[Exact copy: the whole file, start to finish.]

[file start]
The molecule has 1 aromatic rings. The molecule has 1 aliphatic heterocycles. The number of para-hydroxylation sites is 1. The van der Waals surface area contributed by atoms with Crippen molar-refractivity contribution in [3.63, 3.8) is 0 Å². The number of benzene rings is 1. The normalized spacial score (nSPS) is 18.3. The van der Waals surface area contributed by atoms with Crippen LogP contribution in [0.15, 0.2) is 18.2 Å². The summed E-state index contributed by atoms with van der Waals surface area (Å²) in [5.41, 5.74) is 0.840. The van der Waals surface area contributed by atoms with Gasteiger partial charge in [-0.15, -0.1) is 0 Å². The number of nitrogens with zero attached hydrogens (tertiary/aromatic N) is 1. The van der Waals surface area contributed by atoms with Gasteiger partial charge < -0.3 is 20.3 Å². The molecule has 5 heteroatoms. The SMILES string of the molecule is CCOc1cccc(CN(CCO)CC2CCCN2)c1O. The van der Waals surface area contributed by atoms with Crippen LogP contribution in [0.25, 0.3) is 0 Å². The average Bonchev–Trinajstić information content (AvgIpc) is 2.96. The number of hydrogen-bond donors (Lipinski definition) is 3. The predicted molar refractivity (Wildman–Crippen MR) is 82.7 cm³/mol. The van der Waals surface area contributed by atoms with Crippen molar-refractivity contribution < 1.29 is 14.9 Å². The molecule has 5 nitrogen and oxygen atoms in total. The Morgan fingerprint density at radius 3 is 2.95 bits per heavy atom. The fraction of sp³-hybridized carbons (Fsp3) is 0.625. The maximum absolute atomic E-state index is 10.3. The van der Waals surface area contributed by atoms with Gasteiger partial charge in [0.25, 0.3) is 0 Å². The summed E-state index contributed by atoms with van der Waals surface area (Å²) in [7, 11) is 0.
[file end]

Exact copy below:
The molecule has 1 aromatic rings. The molecule has 1 aliphatic heterocycles. The number of para-hydroxylation sites is 1. The van der Waals surface area contributed by atoms with Crippen molar-refractivity contribution in [3.63, 3.8) is 0 Å². The number of benzene rings is 1. The normalized spacial score (nSPS) is 18.3. The van der Waals surface area contributed by atoms with Crippen LogP contribution in [0.15, 0.2) is 18.2 Å². The summed E-state index contributed by atoms with van der Waals surface area (Å²) in [5.41, 5.74) is 0.840. The van der Waals surface area contributed by atoms with Gasteiger partial charge in [-0.15, -0.1) is 0 Å². The number of nitrogens with zero attached hydrogens (tertiary/aromatic N) is 1. The van der Waals surface area contributed by atoms with Gasteiger partial charge < -0.3 is 20.3 Å². The molecule has 5 heteroatoms. The SMILES string of the molecule is CCOc1cccc(CN(CCO)CC2CCCN2)c1O. The van der Waals surface area contributed by atoms with Crippen LogP contribution in [0.25, 0.3) is 0 Å². The average Bonchev–Trinajstić information content (AvgIpc) is 2.96. The number of hydrogen-bond donors (Lipinski definition) is 3. The predicted molar refractivity (Wildman–Crippen MR) is 82.7 cm³/mol. The van der Waals surface area contributed by atoms with Crippen molar-refractivity contribution < 1.29 is 14.9 Å². The molecule has 5 nitrogen and oxygen atoms in total. The Morgan fingerprint density at radius 3 is 2.95 bits per heavy atom. The fraction of sp³-hybridized carbons (Fsp3) is 0.625. The maximum absolute atomic E-state index is 10.3. The van der Waals surface area contributed by atoms with Gasteiger partial charge in [0.25, 0.3) is 0 Å². The summed E-state index contributed by atoms with van der Waals surface area (Å²) in [7, 11) is 0.